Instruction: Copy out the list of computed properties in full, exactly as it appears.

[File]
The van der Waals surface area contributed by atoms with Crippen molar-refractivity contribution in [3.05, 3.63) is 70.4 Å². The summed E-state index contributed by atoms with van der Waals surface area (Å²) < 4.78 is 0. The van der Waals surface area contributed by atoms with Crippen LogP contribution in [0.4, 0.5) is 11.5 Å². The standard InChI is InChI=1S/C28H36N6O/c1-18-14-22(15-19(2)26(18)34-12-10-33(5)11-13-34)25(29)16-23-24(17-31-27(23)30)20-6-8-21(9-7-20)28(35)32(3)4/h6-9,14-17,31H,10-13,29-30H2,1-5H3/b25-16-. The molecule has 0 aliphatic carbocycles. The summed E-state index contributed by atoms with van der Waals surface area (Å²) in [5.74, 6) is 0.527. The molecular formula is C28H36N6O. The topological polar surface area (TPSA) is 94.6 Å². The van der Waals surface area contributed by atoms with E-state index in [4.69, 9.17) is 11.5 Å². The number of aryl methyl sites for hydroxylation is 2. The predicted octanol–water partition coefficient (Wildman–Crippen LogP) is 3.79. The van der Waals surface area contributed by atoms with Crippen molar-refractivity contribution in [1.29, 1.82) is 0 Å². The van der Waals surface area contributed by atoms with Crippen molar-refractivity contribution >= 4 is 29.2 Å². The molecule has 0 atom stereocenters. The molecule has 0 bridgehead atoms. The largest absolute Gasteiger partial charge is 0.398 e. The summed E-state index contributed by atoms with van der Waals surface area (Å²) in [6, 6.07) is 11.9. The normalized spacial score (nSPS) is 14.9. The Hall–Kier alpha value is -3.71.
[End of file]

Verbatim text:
The van der Waals surface area contributed by atoms with Crippen molar-refractivity contribution in [3.05, 3.63) is 70.4 Å². The summed E-state index contributed by atoms with van der Waals surface area (Å²) < 4.78 is 0. The van der Waals surface area contributed by atoms with Crippen LogP contribution in [0.4, 0.5) is 11.5 Å². The standard InChI is InChI=1S/C28H36N6O/c1-18-14-22(15-19(2)26(18)34-12-10-33(5)11-13-34)25(29)16-23-24(17-31-27(23)30)20-6-8-21(9-7-20)28(35)32(3)4/h6-9,14-17,31H,10-13,29-30H2,1-5H3/b25-16-. The molecule has 0 aliphatic carbocycles. The summed E-state index contributed by atoms with van der Waals surface area (Å²) in [5.74, 6) is 0.527. The molecular formula is C28H36N6O. The topological polar surface area (TPSA) is 94.6 Å². The van der Waals surface area contributed by atoms with E-state index in [4.69, 9.17) is 11.5 Å². The number of aryl methyl sites for hydroxylation is 2. The predicted octanol–water partition coefficient (Wildman–Crippen LogP) is 3.79. The van der Waals surface area contributed by atoms with Crippen molar-refractivity contribution in [1.29, 1.82) is 0 Å². The van der Waals surface area contributed by atoms with Crippen molar-refractivity contribution >= 4 is 29.2 Å². The molecule has 0 atom stereocenters. The molecule has 0 bridgehead atoms. The largest absolute Gasteiger partial charge is 0.398 e. The summed E-state index contributed by atoms with van der Waals surface area (Å²) in [6, 6.07) is 11.9. The normalized spacial score (nSPS) is 14.9. The Hall–Kier alpha value is -3.71.